Outsourcing is a well-established strategy that many IT departments use to accomplish business objectives. Over the years, we’ve seen companies, regardless of industry size, struggle to outsource software development successfully. Many times, the root cause of issues were not systemic to the process of outsourcing or caused by the outsourcing partner, but rather because of internal factors at the company that ultimately prevented success.
Article originally published on CIO on February 6, 2018. This is part 1 of a 4-part series. Be sure to read: Part 2: Business Risks, Part 3: Management Risks, and Part 4: Technology Risks
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As we analyzed company experiences, we’ve seen recurring themes or “warning flags” that, if properly heeded, can help a company proactively remove barriers to successful software outsourcing. These 15 areas of risk fall inside 3 dimensions of software leadership:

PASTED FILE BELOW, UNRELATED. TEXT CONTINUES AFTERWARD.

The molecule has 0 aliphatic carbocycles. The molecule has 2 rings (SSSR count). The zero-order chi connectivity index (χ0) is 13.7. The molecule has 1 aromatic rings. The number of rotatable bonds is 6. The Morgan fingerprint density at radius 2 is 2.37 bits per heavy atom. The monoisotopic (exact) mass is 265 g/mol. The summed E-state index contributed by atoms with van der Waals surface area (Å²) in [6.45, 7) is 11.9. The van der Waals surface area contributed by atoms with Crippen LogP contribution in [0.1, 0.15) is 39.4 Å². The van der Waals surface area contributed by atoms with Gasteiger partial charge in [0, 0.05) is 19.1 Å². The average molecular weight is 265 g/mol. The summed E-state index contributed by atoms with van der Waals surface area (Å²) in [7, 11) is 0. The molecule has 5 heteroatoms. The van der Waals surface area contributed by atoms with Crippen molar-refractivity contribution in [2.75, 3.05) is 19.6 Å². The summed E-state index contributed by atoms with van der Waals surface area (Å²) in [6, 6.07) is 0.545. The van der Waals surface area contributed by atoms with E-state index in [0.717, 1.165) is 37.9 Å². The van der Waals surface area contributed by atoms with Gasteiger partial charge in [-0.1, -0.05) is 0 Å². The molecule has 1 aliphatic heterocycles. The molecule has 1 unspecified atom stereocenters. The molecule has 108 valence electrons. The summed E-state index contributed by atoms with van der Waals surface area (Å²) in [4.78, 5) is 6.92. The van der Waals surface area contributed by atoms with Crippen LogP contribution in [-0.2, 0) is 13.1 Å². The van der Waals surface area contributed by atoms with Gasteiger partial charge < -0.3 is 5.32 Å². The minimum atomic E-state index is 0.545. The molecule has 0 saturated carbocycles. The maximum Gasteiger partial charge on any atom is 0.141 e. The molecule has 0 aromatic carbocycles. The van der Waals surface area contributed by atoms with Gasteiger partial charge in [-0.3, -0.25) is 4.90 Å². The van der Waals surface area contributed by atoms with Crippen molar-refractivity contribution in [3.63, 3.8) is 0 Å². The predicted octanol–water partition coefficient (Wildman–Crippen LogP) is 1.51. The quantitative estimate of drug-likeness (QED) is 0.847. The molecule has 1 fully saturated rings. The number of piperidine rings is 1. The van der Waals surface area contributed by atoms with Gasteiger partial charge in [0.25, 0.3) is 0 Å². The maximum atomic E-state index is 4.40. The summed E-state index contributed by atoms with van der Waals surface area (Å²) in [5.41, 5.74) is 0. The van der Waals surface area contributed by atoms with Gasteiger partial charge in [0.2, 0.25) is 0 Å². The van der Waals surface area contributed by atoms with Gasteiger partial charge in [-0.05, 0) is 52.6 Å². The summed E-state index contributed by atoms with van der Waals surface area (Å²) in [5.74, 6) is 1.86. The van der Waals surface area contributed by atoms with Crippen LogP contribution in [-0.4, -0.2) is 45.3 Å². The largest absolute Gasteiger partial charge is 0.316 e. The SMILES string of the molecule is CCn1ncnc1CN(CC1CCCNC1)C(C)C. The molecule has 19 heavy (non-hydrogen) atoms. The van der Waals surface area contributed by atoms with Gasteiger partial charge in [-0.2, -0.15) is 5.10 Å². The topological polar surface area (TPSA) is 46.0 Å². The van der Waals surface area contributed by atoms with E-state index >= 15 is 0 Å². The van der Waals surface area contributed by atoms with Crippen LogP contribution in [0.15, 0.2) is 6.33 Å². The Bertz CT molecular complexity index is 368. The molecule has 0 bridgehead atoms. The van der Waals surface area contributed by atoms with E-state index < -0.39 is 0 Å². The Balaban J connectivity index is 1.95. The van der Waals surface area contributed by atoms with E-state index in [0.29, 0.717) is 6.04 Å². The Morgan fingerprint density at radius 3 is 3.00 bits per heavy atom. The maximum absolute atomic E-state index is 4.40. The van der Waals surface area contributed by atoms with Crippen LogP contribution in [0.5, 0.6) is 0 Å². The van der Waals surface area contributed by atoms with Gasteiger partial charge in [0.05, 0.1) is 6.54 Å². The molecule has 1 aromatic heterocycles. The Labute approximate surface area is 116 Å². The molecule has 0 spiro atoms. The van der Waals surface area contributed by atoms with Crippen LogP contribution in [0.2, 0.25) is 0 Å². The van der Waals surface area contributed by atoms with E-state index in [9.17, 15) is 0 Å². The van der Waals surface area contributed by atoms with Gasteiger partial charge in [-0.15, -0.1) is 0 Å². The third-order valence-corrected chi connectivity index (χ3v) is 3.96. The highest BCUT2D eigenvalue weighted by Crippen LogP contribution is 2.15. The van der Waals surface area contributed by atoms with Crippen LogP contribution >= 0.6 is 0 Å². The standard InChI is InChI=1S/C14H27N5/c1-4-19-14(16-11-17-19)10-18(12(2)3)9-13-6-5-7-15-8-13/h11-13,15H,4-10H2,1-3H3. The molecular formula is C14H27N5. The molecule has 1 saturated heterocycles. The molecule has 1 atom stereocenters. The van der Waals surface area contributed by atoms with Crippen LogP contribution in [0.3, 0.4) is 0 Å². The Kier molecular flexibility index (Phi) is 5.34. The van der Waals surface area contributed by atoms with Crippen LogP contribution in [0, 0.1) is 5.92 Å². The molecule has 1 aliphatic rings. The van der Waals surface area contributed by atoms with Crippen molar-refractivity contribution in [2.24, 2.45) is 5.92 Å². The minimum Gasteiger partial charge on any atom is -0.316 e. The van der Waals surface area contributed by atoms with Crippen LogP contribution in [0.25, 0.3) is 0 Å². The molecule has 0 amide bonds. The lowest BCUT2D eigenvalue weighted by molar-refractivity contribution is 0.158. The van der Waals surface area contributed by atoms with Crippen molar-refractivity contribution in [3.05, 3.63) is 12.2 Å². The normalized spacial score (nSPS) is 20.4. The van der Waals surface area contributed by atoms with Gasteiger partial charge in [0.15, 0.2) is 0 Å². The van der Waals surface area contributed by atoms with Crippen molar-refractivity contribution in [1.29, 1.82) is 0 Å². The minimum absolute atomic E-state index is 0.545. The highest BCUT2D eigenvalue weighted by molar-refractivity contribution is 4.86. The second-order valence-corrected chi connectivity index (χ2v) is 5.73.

- Business: Not all risks to a software development project lie within the domain of the IT department. Rather, they’re within those areas of the company where business stakeholders reside. These stakeholders see the business opportunity that can be achieved through software solutions.
- Management: Risks when management fails to take action to ensure that software development goals are pursued with intentionality, clarity, and healthy team dynamics.
- Technology: Finally, see that regardless of the choice of an outsourcing partner, risks are introduced by flawed elements of the technology architecture, tools and framework.
Here's how we lay out the 15 key areas of risk.
Undefined Metrics. Key players (business and IT) must be clear on “What does success look like?” A project charter or other mission statement should be tied to expected outcomes in the business that can be seen and quantified. The software development objectives should have clear alignment to those metrics.